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Imagine a passage through the earth. If we were to begin tunnelling in India and dig all the way to the other side of the earth, where would we emerge? In Brazil!

 

For all practical purposes, Brazil is situated diametrically opposite to India. In accordance with the laws of mathematics, just about any direction in this antipodean nation points towards India!

Though India and Brazil are separated by a vast distance, there are a number of things that the two countries share. The tropical weather for starters. The equator passes through Brazil, but the country is so large that it stretches outside the tropics (it is the only country in the world to do so). Brazil is the fifth largest country in the world. India is at seven! Geographically, Brazil has twice the area. The length of the Indian coastline however, is almost the same as that of Brazil.

 

Both Brazil and India have different ecosystems. Both form a part of the 17 megadiverse countries of the world (a group of countries harbouring the majority of the earth’s species, drawn up by Conservation International). One in ten known species in the world is found in the Amazon rainforest, which is located mostly within Brazil. Both India and Brazil are rich in wildlife, but there is little in common between their faunas in terms of species. India has large mammals such as the elephant, tiger, leopard, gaur, rhinoceros, sloth bear and sambar while Brazil is home to the puma, jaguar, anteaters, tapirs and armadillos. Similarly, the two countries have distinct avi-faunas.

As with India, Brazil is a ‘melting pot’ of cultures. Various people have contributed to the lineage of Brazil’s people. At the same time, in the forests of the Amazon basin (the Amazon is the second longest river in the world and the largest river in respect of the volume of water flowing through it), there are native people who have not had contact with human beings from the ‘outside world’. According to one estimate, there are some 67 different tribes of these ‘uncontacted people’ in Brazil.

Brazil is distinct from all the South American nations in this respect which use Spanish.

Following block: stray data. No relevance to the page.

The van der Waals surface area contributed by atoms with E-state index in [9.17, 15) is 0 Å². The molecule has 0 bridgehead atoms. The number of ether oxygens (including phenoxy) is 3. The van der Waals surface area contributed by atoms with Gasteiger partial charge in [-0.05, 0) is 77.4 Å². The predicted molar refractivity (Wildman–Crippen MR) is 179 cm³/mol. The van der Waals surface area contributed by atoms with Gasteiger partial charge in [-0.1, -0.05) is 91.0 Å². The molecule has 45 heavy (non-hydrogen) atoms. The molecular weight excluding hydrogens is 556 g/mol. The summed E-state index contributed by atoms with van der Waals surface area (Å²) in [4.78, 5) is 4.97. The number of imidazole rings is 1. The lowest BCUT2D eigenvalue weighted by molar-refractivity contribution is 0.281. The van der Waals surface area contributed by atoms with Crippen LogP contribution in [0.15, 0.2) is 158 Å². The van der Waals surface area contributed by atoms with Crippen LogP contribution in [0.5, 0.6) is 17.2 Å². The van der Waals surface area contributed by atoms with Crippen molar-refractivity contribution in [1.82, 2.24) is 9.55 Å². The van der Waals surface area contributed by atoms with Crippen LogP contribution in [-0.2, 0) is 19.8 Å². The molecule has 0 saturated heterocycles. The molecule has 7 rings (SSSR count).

So if we built that tunnel, a person travelling through it from India to Brazil is likely to find common food items. Rice is a staple in Brazil. Peanuts are consumed in significant quantities here, as is coffee. A number of fruits are grown and consumed in both the countries: guava, papaya, mango, orange and pineapple.

 

One significant cultural difference between India and Brazil is the national sport. India is obsessed with cricket. But the rage for football in Brazil is another level altogether. Brazil’s national football team has always been one of the best in the world. Playing their first match in 1914, Brazil has participated in every single World Cup tournament since 1930, the only team to have done so. Brazil is among the eight different national teams that have won the World Cup and have won it five times, first in 1958 and most recently in 2002. This gives the team one of its nicknames, Pentacampeão, meaning five-time champions. Legends across generations such as Pele, Kaka, Ronaldo and Ronaldinho have played for Brazil and Neymar looks to lead his team to a sixth win in Russia 2018. Another nickname. Verde-amarela, means green-yellow and refers to the iconic colours of the team’s jerseys.

Brazil failed to improve its World Cup record at home in 2014. The World Cup matches were played at 12 venues. The largest of the stadium is the Maracanã, in Rio de Janeiro, which is indeed the largest stadium in South America. The stadium gets its name from the Maracanã River, which originates in hills to the west. The name Maracanã itself was used by indigenous people for a parrot which lived in the region.

The stadium was opened in 1950 to host the World Cup. Work on the stadium had not been completed when the matches began, but the final was played there anyway. Brazil lost to Uruguay in what was called the Maracanãzo, ‘the blow of the Maracanã’. There were close to 200,000 standing spectators for the final, mostly reduced to broken hearts at the end. The construction completed in 1965 and since the Maracanã has been used mainly for football matches between the larger football clubs of Rio de Janeiro. In 1969, Pele scored his 1000th career goal at the Maracanã. Twenty years later, Zico, scored his 333rd Maracanã goal which remains the most in the stadium.

Other sporting events, music concerts and other events have been held occasionally at the Maracanã. The stadium underwent major reconstruction for the 2014 World Cup. The Maracanã was also used for the opening and closing ceremonies of the 2016 Summer Olympics and the 2016 Summer Paralympics. With a new seating arrangement, its capacity was reduced to 76,804 (it had become an all-seater stadium after its 50th anniversary). The roof of the Maracanã was expanded to cover all the seats in the stadium. For its preparation for these events, ELGi machines supply compressed air for sandblasting and painting steel structures of the stadium. Know more about our compressed air solutions here

 

In 2009, ELGi launched a fully owned subsidiary company, ELGi Compressores Do Brasil, to meet the increasing demand for its products in Brazil. It is engaged in selling and servicing electric and diesel screw compressors and has a wide network of distributors in Brazil and other Latin American countries.

To know more about our air compressors, request a callback.

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